The present invention relates to a system for providing security and/or tracking information using a labeled article, a labeled article for use in such a security and/or tracking system, and labels for use in the labeled article. The security and/or tracking system includes a labeled article having a label with at least one RFID (radio frequency identification) device thereon to provide security and/or tracking information. An RFID device is comprised of at least one RFID antenna and at least one RFID chip. The RFID chip stores at least one unique radio frequency that provides the security and/or tracking information. In addition, at least one invisible IR or UV image (or both) may also be printed thereon to provide security information. The security system includes at least one verification system that is programmed to verify the security information provided by the RFID device, and may also included at least one verification system that is programmed to verify the security information provided by the UV or IR images.
The label comprises a printable sheet, which may be a precipitated silica filled micro-porous material, at least one RFID device positioned on the printable sheet, at least one visible image printed thereon, and a layer covering the printable sheet. In a preferred embodiment of the invention, the label may also comprise at least one invisible IR or UV (or both) on the printable sheet.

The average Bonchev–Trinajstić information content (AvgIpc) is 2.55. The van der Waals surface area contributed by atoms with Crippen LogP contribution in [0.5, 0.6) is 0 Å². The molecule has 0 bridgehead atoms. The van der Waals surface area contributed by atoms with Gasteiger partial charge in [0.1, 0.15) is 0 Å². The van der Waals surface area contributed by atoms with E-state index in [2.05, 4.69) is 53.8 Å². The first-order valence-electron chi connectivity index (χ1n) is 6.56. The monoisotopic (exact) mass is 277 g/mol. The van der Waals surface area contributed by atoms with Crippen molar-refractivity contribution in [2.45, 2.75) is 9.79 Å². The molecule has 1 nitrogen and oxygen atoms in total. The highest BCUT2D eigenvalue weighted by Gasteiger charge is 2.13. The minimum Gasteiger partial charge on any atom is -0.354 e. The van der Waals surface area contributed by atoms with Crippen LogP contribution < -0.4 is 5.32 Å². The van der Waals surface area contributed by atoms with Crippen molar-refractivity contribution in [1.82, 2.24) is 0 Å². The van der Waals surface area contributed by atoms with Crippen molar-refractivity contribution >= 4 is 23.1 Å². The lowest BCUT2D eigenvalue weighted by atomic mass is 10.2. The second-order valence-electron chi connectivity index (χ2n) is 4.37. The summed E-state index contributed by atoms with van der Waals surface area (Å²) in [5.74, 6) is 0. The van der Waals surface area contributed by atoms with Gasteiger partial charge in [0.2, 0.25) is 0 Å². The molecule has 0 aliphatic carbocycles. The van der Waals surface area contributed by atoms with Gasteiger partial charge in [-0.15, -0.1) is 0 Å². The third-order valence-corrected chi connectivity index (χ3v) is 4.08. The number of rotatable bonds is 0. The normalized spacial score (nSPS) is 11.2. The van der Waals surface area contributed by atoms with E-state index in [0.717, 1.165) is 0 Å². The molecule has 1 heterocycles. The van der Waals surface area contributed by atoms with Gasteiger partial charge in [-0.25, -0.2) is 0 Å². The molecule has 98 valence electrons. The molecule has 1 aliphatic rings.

The at least one IR image is preferably printed on the printable sheet using inks selected from lithographic, gravure, flexographic, screen inks and combinations thereof, such that the at least one visible image at least partially overlies the at least one IR image. Preferably the IR image has a wavelength of between about 800 angstroms and about 3000 angstroms. A plurality of invisible IR images may be used to provide security information, such as bar codes, or a dot matrix pattern. Most preferred is an invisible IR image configured such that it exhibits an expected change in absorption and reflection in providing the security information.
The at least one invisible UV image is preferably printed on the printable sheet such that it at least partially overlies the at least one visible image. The UV image may be a plurality of invisible UV images with a small variation in wavelength, and may contain a trace molecular chemical to enhance its security feature, which may be in the form of bar codes, or dot matrix pattern, or a block print. As with the IR image, the UV image may exhibit an expected change in absorption and reflection in providing the security information. Likewise a printed sheet having one UV image printed over another UV image, which images are detected using optical spectroscopy, may be used to provide security information.